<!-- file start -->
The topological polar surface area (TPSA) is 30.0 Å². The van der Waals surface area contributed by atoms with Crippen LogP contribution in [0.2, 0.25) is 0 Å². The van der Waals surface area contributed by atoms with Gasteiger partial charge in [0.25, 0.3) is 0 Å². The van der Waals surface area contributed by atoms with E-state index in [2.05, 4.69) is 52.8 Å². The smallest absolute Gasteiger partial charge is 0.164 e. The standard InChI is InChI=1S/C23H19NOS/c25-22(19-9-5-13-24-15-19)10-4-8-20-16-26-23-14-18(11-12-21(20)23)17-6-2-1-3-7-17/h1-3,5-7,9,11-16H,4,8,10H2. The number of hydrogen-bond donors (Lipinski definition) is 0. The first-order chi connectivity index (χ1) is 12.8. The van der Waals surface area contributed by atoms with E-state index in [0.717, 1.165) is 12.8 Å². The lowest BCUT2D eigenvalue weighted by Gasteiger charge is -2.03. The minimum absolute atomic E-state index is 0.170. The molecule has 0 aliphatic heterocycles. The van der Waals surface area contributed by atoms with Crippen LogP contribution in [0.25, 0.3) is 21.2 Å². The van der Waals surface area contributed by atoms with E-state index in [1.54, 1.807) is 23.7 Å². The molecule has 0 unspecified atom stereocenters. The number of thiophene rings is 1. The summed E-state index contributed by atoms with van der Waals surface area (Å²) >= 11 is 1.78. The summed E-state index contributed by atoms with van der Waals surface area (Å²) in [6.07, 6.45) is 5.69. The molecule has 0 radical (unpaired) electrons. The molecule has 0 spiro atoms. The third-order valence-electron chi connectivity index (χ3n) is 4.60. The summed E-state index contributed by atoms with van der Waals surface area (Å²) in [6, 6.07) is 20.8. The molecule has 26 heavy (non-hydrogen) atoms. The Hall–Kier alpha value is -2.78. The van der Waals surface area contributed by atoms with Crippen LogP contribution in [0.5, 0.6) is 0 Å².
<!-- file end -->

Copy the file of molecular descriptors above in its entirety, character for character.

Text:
The topological polar surface area (TPSA) is 30.0 Å². The van der Waals surface area contributed by atoms with Crippen LogP contribution in [0.2, 0.25) is 0 Å². The van der Waals surface area contributed by atoms with Gasteiger partial charge in [0.25, 0.3) is 0 Å². The van der Waals surface area contributed by atoms with E-state index in [2.05, 4.69) is 52.8 Å². The smallest absolute Gasteiger partial charge is 0.164 e. The standard InChI is InChI=1S/C23H19NOS/c25-22(19-9-5-13-24-15-19)10-4-8-20-16-26-23-14-18(11-12-21(20)23)17-6-2-1-3-7-17/h1-3,5-7,9,11-16H,4,8,10H2. The number of hydrogen-bond donors (Lipinski definition) is 0. The first-order chi connectivity index (χ1) is 12.8. The van der Waals surface area contributed by atoms with E-state index in [0.717, 1.165) is 12.8 Å². The lowest BCUT2D eigenvalue weighted by Gasteiger charge is -2.03. The minimum absolute atomic E-state index is 0.170. The molecule has 0 aliphatic heterocycles. The van der Waals surface area contributed by atoms with Crippen LogP contribution in [0.25, 0.3) is 21.2 Å². The van der Waals surface area contributed by atoms with E-state index in [1.54, 1.807) is 23.7 Å². The molecule has 0 unspecified atom stereocenters. The number of thiophene rings is 1. The summed E-state index contributed by atoms with van der Waals surface area (Å²) >= 11 is 1.78. The summed E-state index contributed by atoms with van der Waals surface area (Å²) in [6.07, 6.45) is 5.69. The molecule has 0 radical (unpaired) electrons. The molecule has 0 spiro atoms. The third-order valence-electron chi connectivity index (χ3n) is 4.60. The summed E-state index contributed by atoms with van der Waals surface area (Å²) in [6, 6.07) is 20.8. The molecule has 26 heavy (non-hydrogen) atoms. The Hall–Kier alpha value is -2.78. The van der Waals surface area contributed by atoms with Crippen LogP contribution in [0.5, 0.6) is 0 Å².